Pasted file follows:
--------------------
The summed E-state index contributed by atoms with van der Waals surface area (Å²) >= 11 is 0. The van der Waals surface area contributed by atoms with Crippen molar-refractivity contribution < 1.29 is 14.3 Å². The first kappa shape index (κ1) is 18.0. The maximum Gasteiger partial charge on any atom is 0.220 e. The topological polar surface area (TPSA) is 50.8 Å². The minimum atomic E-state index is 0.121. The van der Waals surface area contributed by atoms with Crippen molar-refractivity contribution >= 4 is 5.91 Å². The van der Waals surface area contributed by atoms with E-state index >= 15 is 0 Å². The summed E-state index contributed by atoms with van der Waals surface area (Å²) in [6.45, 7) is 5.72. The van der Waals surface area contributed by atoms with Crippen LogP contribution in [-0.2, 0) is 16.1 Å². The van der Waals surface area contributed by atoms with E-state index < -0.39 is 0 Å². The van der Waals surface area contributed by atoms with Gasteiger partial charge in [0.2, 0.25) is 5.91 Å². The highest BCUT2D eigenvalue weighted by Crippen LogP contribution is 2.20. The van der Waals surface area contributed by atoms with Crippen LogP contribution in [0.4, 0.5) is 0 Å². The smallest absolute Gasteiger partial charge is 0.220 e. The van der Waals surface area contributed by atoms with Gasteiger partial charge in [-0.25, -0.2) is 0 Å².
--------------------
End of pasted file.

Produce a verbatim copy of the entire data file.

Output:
The summed E-state index contributed by atoms with van der Waals surface area (Å²) >= 11 is 0. The van der Waals surface area contributed by atoms with Crippen molar-refractivity contribution < 1.29 is 14.3 Å². The first kappa shape index (κ1) is 18.0. The maximum Gasteiger partial charge on any atom is 0.220 e. The topological polar surface area (TPSA) is 50.8 Å². The minimum atomic E-state index is 0.121. The van der Waals surface area contributed by atoms with Crippen molar-refractivity contribution >= 4 is 5.91 Å². The van der Waals surface area contributed by atoms with E-state index >= 15 is 0 Å². The summed E-state index contributed by atoms with van der Waals surface area (Å²) in [6.45, 7) is 5.72. The van der Waals surface area contributed by atoms with Crippen LogP contribution in [-0.2, 0) is 16.1 Å². The van der Waals surface area contributed by atoms with E-state index < -0.39 is 0 Å². The van der Waals surface area contributed by atoms with Gasteiger partial charge in [0.2, 0.25) is 5.91 Å². The highest BCUT2D eigenvalue weighted by Crippen LogP contribution is 2.20. The van der Waals surface area contributed by atoms with Crippen LogP contribution in [0.4, 0.5) is 0 Å². The smallest absolute Gasteiger partial charge is 0.220 e. The van der Waals surface area contributed by atoms with Gasteiger partial charge in [-0.25, -0.2) is 0 Å².